High impact fees 

Missoula County Commissioner Barbara Evans doesn’t like impact fees. And she says she’s not alone. Citing the writings of U.S. Supreme Court Justice William Rehnquist and a Montana State University-Billings economist as support, Evans says imposing impact fees will counter the efforts of smart growth and affordable housing advocates, and believes the fees are just another way to squeeze money from the taxpayers.

“I firmly believe that government looks at this as a nice new revenue source,” she says. “But there’s a Supreme Court decision that says you can’t use [impact fees], and these are my words, as a nice new revenue source.”

Mayor Mike Kadas says he’s well aware of the Supreme Court ruling and the legal and philosophical issues surrounding the fees, but he still thinks they’ll work.

“Essentially we are talking about new construction paying its fair share,” says Kadas. “I don’t think that’s a difficult concept for most citizens to understand. The other side of this is that if we don’t collect those fees we either pay for that infrastructure with dollars from all the other citizens with increased taxes, or we accept a lower level of service.”

If the fees on new home and business construction were put in place, the city and county could raise about $2 million a year for infrastructure within the areas of new development, according to Tischler and Associates, which did the study for the city. Kadas and many city council members argue more money is needed because Montana’s property tax laws don’t allow the county and city to raise enough to keep up with the growing demands of new development.

Tischler’s company has calculated over 500 impact fees for American and Canadian municipalities, none of which has been legally challenged in the wake of the Supreme Court ruling. But even if the fees can be written so as to avoid legal snares, Evans says they’re going to wreak havoc on Missoula’s already low rate of homeownership—about 50 percent of Missoula residents own their homes, compared to about 70 percent statewide.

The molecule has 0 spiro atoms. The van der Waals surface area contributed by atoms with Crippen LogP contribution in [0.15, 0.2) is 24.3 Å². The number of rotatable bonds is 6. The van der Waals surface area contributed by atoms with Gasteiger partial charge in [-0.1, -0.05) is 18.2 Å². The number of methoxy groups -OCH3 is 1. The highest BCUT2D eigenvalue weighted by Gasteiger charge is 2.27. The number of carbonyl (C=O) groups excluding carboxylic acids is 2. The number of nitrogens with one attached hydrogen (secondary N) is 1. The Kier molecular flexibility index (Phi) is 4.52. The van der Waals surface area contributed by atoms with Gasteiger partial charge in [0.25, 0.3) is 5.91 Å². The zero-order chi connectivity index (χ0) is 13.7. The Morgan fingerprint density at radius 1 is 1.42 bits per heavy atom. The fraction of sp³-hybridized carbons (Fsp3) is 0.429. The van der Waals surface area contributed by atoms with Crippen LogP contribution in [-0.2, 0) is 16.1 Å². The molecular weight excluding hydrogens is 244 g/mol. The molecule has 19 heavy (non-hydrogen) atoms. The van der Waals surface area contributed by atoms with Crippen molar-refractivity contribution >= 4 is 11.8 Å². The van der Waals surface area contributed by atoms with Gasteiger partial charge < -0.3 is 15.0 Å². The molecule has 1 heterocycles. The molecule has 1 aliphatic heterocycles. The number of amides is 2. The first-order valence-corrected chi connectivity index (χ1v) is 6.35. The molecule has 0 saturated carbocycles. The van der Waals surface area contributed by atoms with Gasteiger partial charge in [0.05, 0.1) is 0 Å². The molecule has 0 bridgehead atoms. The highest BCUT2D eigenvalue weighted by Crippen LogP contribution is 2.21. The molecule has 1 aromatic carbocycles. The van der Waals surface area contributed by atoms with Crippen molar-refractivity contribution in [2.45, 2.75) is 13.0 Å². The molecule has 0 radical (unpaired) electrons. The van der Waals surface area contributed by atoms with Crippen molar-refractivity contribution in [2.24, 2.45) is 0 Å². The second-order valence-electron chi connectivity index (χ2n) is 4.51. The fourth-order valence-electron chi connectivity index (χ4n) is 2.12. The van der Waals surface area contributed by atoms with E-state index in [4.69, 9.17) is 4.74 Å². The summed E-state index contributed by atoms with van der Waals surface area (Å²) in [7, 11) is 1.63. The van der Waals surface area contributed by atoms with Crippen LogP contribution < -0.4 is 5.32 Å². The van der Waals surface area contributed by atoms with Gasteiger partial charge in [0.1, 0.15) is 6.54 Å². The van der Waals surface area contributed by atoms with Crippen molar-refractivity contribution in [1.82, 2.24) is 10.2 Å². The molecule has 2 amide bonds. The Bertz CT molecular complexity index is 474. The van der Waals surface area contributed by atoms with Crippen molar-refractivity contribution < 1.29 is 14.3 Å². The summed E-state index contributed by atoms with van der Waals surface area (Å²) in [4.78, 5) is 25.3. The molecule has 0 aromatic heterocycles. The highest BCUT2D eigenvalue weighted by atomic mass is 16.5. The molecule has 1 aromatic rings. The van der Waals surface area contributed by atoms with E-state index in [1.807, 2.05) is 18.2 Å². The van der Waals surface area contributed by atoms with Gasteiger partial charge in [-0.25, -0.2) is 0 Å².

“You add another $1,500 or so on to the price of the house and it’s going to price people out of the ability to buy,” she says. “And we don’t want to do that.”

Kadas says that national census data conflicts with Evans’ logic. From 1990 to 2000 the price of a house has gone up about $7,000 a year, he says. During that same decade, the rate of home ownership has remained steady.

“It’s import to understand the historical context of what’s happened to housing,” says Kadas. “Even with the $7,000 annual increase, people are still buying houses. There isn’t a house in Missoula that gets built that doesn’t get sold.”

The mayor also disagrees with Evans’ theory that impact fees will force people to “pay twice” if they move from one home to another. He argues that what a homeowner pays for with her first house is the infrastructure that goes with that house. When the homeowner sells the house, she’ll receive a premium in the price of that house for that infrastructure. Then she’ll have to reinvest in a new infrastructure in a new neighborhood.

Later this month, Tischler will draft impact fee ordinances for the city, county and citizens—via public comment period—to tinker with. Evans, who claims two city council members on her side, will still have ten more, two commissioners and the public to convince if she’s to mount a successful campaign against the fees.

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